In the Federal Trade Commission’s long-awaited lawsuit against Amazon, one of the proposed marketplaces was defined as “online superstores.” The focus on size through the qualification of “superstores” reflects the agency’s overall movement against large firms. A barrier to the agency’s case is that the court will likely focus on the consumer welfare standard (CWS) rather than the size. This means they will consider how Amazon’s size has benefited its customers.

The CWS has been the critical test by which antitrust law has been enforced for decades. Before the introduction of this measurement, rulings on antitrust cases did not have a clear method of determining anti-competitive actions. As a result, rulings were ad hoc and sometimes led to outcomes that increased prices, hurting consumers and protecting competitors rather than competition.

In the 1970s, Robert Bork wrote The Antitrust Paradox, which argued that pro-competitive and pro-consumer effects of business actions should be the benchmark for antitrust enforcement.

The FTC argues that Amazon has used its power to monopolize the online superstore market, defined as an online shopping website that offers a wide range of different items and a wide selection of options within those categories.

The behaviors described in this defined marketplace focus on allegations that requiring sellers to use Amazon’s fulfillment service to be eligible for Amazon Prime status is unlawful coercion. However, Amazon states that sellers are not required to use the services.

The FTC’s complaint downplays the pro-consumer benefits of the features it attacks. The superstore model it describes is built on creating a more convenient experience and reducing costs for customers in time and money by allowing them to find what they need from one location rather than making them go to different stores for different items.

In addition, the claim that requiring third-party sellers to use Fulfillment by Amazon (FBA) to be considered eligible for Prime is coercion, given that the services aren’t mandatory. The core of Amazon’s Prime program is fast shipping, which Amazon accomplishes through advanced fulfillment centers and its logistics network, designed to get packages where they need to go as quickly as possible.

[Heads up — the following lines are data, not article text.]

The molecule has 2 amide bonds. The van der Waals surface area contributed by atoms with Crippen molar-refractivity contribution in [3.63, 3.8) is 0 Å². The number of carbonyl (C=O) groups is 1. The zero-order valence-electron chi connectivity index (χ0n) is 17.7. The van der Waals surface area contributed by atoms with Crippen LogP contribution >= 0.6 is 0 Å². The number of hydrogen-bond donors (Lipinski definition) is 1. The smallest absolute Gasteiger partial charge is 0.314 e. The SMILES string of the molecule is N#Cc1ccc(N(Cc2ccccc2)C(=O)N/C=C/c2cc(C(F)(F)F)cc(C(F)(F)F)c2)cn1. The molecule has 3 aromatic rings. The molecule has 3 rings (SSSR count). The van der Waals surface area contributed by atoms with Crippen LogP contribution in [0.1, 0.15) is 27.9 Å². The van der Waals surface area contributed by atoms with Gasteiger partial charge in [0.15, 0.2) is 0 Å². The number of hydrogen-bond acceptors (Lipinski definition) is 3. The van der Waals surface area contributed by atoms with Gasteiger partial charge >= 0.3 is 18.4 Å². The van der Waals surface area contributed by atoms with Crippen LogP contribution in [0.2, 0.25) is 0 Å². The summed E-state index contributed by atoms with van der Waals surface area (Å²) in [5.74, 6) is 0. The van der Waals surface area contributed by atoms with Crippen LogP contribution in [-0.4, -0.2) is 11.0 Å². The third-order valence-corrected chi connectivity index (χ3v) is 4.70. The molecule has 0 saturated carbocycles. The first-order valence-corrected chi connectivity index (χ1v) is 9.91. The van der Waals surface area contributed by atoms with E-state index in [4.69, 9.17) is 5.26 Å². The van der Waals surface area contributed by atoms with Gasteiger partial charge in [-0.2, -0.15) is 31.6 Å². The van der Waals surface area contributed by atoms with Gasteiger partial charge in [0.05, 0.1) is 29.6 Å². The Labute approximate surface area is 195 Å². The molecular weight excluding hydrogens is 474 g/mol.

The argument that the use of FBA is coercive implies either that the FTC believes third-party sellers should be able to use this service at no additional cost or that Amazon should be restructured in a fundamentally different way. While the specific remedy the FTC wants has not yet been specified, the complaint allows for structural relief, or in other words, forcing Amazon to sell part of its business.

What this structural relief would look like if the FTC won and decided to go that route remains to be seen. However, research suggests that forcing Amazon to restructure could harm consumer welfare.

In “The Economics of Amazon,” Federico Etro summarizes existing literature that suggests interventions would likely harm consumer welfare by degrading services and reducing options for Amazon customers on their website. In addition, Germán Gutiérrez argued in “The Welfare Consequences of Regulating Amazon” that remedies that remove Amazon Prime would hurt consumer welfare and that customers value the selection of products Amazon offers, an essential aspect of their status as a superstore described by the FTC.

The FTC’s lawsuit against Amazon and the open-ended solution to its complaints continues a pattern of moving away from the CWS. Hopefully, the courts will recognize this mistake and focus on protecting the consumer.

Trey Price is a technology policy analyst for the American Consumer Institute, a nonprofit education and research organization. For more information, visit or follow us on Twitter @ConsumerPal.